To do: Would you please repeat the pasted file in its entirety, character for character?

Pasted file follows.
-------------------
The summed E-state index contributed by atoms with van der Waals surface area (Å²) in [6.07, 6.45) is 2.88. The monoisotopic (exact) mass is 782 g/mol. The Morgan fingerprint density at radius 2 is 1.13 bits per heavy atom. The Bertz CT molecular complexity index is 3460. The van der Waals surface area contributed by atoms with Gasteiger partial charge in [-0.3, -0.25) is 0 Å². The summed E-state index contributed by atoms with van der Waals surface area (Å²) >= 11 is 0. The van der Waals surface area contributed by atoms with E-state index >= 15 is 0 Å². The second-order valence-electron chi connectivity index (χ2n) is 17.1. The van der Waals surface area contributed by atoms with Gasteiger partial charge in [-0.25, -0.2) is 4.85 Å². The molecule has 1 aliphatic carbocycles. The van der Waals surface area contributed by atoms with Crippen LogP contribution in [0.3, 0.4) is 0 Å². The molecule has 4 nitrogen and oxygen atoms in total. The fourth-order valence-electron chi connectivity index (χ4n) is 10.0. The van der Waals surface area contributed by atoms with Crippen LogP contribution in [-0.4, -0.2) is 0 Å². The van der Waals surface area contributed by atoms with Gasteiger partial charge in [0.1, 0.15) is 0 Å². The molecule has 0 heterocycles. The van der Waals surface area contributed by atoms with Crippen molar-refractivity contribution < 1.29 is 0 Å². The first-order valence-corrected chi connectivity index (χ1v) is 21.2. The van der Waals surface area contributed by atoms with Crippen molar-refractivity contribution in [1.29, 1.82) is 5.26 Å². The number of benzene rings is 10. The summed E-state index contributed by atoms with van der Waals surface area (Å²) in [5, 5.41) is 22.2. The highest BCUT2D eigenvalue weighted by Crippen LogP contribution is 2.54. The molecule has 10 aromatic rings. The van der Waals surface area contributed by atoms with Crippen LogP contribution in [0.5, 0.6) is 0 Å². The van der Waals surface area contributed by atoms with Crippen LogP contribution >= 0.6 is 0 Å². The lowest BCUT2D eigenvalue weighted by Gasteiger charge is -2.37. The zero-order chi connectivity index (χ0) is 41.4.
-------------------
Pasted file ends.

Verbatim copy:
The summed E-state index contributed by atoms with van der Waals surface area (Å²) in [6.07, 6.45) is 2.88. The monoisotopic (exact) mass is 782 g/mol. The Morgan fingerprint density at radius 2 is 1.13 bits per heavy atom. The Bertz CT molecular complexity index is 3460. The van der Waals surface area contributed by atoms with Gasteiger partial charge in [-0.3, -0.25) is 0 Å². The summed E-state index contributed by atoms with van der Waals surface area (Å²) >= 11 is 0. The van der Waals surface area contributed by atoms with E-state index >= 15 is 0 Å². The second-order valence-electron chi connectivity index (χ2n) is 17.1. The van der Waals surface area contributed by atoms with Gasteiger partial charge in [-0.25, -0.2) is 4.85 Å². The molecule has 1 aliphatic carbocycles. The van der Waals surface area contributed by atoms with Crippen LogP contribution in [0.3, 0.4) is 0 Å². The molecule has 4 nitrogen and oxygen atoms in total. The fourth-order valence-electron chi connectivity index (χ4n) is 10.0. The van der Waals surface area contributed by atoms with Crippen LogP contribution in [-0.4, -0.2) is 0 Å². The van der Waals surface area contributed by atoms with Gasteiger partial charge in [0.1, 0.15) is 0 Å². The molecule has 0 heterocycles. The van der Waals surface area contributed by atoms with Crippen molar-refractivity contribution < 1.29 is 0 Å². The first-order valence-corrected chi connectivity index (χ1v) is 21.2. The van der Waals surface area contributed by atoms with Crippen molar-refractivity contribution in [1.29, 1.82) is 5.26 Å². The number of benzene rings is 10. The summed E-state index contributed by atoms with van der Waals surface area (Å²) in [5, 5.41) is 22.2. The highest BCUT2D eigenvalue weighted by Crippen LogP contribution is 2.54. The molecule has 10 aromatic rings. The van der Waals surface area contributed by atoms with Crippen LogP contribution in [0.5, 0.6) is 0 Å². The van der Waals surface area contributed by atoms with Crippen LogP contribution >= 0.6 is 0 Å². The lowest BCUT2D eigenvalue weighted by Gasteiger charge is -2.37. The zero-order chi connectivity index (χ0) is 41.4.